The following would seem to be the law in land contract cases where such contracts are assigned and where vendees in land contracts convey the title to land subject to an outstanding land contract:
(1) Where a vendee of a land contract assigns it to a third party, without any assumption on the part of the assignee of the obligations of the contract, and where the contract itself does not make its terms binding upon the assignee, such assignee assumes no obligations to the vendor. Where, upon the assignment of a contract containing the assumption clause, or, in the absence of the assumption clause in the contract, the assignment itself places upon the assignee the burden of fulfilling the terms of the contract, the vendor has the obligation of the vendee, which still remains; and he also has the obligation of the assignee of the vendee; the vendee remains liable unless by the contract the vendor authorized the assignment or the vendor expressly agrees to accept the obligation of the assignee in the place and stead of the obligation of the assignor-vendee; and the obligations assumed by the assignee may be enforced by the vendor. ( Epstein v. Gluckin, 233 N.Y. 490.) To illustrate: If a contract provides for part payment of the purchase price by a purchase-money bond and mortgage, the vendee could not escape his obligation to give the bond by the assignment, and, unless the vendee's bond were given, specific performance would not be decreed at the instance of the assignee. ( Lojo Realty Co., Inc., v. Estate of Johnson, Inc., 227 A.D. 292; affd., 253 N.Y. 579.)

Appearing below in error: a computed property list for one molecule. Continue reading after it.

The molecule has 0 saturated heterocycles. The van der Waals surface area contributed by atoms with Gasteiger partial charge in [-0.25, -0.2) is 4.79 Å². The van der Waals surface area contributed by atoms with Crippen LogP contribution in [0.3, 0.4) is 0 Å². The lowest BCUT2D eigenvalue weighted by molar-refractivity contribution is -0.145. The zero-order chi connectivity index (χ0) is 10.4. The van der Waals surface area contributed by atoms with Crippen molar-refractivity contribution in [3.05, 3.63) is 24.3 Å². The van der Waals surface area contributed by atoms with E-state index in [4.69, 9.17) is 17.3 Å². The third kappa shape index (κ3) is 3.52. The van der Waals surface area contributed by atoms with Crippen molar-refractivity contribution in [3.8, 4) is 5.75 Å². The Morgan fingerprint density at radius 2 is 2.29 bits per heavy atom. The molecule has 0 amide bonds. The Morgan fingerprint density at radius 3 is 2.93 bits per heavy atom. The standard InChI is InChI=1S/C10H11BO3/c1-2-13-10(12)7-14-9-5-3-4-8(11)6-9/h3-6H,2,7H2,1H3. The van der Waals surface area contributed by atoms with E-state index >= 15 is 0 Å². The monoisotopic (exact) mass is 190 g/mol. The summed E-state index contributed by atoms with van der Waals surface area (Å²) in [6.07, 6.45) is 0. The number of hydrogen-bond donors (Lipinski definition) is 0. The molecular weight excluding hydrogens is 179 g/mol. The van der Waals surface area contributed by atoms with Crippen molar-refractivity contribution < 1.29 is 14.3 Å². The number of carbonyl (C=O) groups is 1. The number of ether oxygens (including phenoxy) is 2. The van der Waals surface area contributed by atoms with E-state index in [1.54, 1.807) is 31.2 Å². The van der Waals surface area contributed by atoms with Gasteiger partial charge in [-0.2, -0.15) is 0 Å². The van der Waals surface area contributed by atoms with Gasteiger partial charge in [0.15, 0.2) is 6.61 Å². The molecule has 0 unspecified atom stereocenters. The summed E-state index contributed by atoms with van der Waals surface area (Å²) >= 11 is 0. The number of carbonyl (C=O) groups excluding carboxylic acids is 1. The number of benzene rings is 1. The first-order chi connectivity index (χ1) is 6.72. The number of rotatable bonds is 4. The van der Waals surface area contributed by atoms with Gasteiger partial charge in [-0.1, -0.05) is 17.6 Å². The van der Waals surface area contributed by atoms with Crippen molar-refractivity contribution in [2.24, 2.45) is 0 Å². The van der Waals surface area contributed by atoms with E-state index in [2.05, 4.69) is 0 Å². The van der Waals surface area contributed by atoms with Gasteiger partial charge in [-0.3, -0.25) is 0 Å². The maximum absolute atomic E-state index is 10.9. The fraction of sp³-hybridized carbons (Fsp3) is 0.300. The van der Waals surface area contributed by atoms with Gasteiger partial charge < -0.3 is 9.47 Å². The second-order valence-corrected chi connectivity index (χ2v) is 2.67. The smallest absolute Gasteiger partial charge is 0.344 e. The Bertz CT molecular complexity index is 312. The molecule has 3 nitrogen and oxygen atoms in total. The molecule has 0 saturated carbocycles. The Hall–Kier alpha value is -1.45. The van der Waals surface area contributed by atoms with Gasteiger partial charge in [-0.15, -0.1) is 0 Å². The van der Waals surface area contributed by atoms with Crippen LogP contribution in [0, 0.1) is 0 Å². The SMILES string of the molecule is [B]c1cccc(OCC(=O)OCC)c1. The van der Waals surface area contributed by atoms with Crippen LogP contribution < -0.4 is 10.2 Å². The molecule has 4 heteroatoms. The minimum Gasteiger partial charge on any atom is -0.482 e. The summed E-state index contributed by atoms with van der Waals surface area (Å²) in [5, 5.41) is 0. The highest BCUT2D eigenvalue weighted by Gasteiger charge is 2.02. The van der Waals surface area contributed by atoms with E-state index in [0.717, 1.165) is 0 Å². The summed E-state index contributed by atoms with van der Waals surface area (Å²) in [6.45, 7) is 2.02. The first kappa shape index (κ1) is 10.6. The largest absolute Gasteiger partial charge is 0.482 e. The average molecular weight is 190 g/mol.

(2) Where a vendor conveys a parcel of land which he has theretofore contracted to sell by a land contract, and sells it merely subject to the land contract, and does not assign the land contract, and makes no provision in the deed for the assumption of the obligations of the land contract by his purchaser, the purchaser has imposed upon him no obligation further than the removal of the cloud of his deed upon the title; in that event he holds the naked title, subject to the duty of his grantor to carry out the obligations of the land contract.
Where the vendor of a land contract sells the land subject to the obligations of the contract, and provides for the assumption in the deed of his obligations under the land contract by his purchaser, or assigns to his purchaser the land contract which contains the assumption clause, the vendee in the contract does not lose the obligation of the vendor, but there has been added a new obligation, which he may enforce, and "specific performance was available to assignee, as to assignor." ( Epstein v. Gluckin, supra.)